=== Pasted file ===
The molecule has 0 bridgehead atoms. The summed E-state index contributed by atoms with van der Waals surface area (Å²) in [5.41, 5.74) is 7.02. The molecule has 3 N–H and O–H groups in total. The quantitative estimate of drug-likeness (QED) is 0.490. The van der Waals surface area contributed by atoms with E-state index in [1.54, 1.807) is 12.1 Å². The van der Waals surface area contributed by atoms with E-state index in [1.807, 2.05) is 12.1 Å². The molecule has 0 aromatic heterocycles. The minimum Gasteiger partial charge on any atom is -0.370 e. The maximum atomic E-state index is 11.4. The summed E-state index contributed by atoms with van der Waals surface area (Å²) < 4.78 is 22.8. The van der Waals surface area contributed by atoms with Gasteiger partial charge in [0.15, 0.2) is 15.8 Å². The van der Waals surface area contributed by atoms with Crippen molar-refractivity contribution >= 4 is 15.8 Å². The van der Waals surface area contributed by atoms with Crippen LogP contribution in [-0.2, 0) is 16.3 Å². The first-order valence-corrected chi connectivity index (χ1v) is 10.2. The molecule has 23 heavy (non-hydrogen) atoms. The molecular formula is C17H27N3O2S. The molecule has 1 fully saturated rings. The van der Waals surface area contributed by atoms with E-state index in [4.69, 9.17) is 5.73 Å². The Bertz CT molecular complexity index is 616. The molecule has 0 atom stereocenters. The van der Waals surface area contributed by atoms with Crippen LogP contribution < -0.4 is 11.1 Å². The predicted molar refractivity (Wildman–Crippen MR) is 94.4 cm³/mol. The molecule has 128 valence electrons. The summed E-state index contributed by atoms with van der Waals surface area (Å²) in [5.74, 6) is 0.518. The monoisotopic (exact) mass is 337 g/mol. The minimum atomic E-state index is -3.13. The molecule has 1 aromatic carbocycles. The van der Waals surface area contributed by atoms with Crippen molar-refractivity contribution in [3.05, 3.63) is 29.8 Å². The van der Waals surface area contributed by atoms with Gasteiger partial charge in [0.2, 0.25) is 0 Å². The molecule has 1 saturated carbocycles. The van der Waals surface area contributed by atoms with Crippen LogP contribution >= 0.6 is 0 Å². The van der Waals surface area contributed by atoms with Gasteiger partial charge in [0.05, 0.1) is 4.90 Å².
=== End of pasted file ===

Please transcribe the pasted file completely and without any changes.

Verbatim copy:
The molecule has 0 bridgehead atoms. The summed E-state index contributed by atoms with van der Waals surface area (Å²) in [5.41, 5.74) is 7.02. The molecule has 3 N–H and O–H groups in total. The quantitative estimate of drug-likeness (QED) is 0.490. The van der Waals surface area contributed by atoms with E-state index in [1.54, 1.807) is 12.1 Å². The van der Waals surface area contributed by atoms with E-state index in [1.807, 2.05) is 12.1 Å². The molecule has 0 aromatic heterocycles. The minimum Gasteiger partial charge on any atom is -0.370 e. The maximum atomic E-state index is 11.4. The summed E-state index contributed by atoms with van der Waals surface area (Å²) < 4.78 is 22.8. The van der Waals surface area contributed by atoms with Gasteiger partial charge in [0.15, 0.2) is 15.8 Å². The van der Waals surface area contributed by atoms with Crippen molar-refractivity contribution >= 4 is 15.8 Å². The van der Waals surface area contributed by atoms with Crippen LogP contribution in [-0.2, 0) is 16.3 Å². The first-order valence-corrected chi connectivity index (χ1v) is 10.2. The molecule has 23 heavy (non-hydrogen) atoms. The molecular formula is C17H27N3O2S. The molecule has 1 fully saturated rings. The van der Waals surface area contributed by atoms with E-state index in [4.69, 9.17) is 5.73 Å². The Bertz CT molecular complexity index is 616. The molecule has 0 atom stereocenters. The van der Waals surface area contributed by atoms with Crippen LogP contribution < -0.4 is 11.1 Å². The predicted molar refractivity (Wildman–Crippen MR) is 94.4 cm³/mol. The molecule has 128 valence electrons. The summed E-state index contributed by atoms with van der Waals surface area (Å²) in [5.74, 6) is 0.518. The monoisotopic (exact) mass is 337 g/mol. The minimum atomic E-state index is -3.13. The molecule has 1 aromatic carbocycles. The van der Waals surface area contributed by atoms with Crippen molar-refractivity contribution in [3.05, 3.63) is 29.8 Å². The van der Waals surface area contributed by atoms with Gasteiger partial charge in [0.2, 0.25) is 0 Å². The molecule has 1 saturated carbocycles. The van der Waals surface area contributed by atoms with Crippen LogP contribution >= 0.6 is 0 Å². The van der Waals surface area contributed by atoms with Gasteiger partial charge in [0.05, 0.1) is 4.90 Å².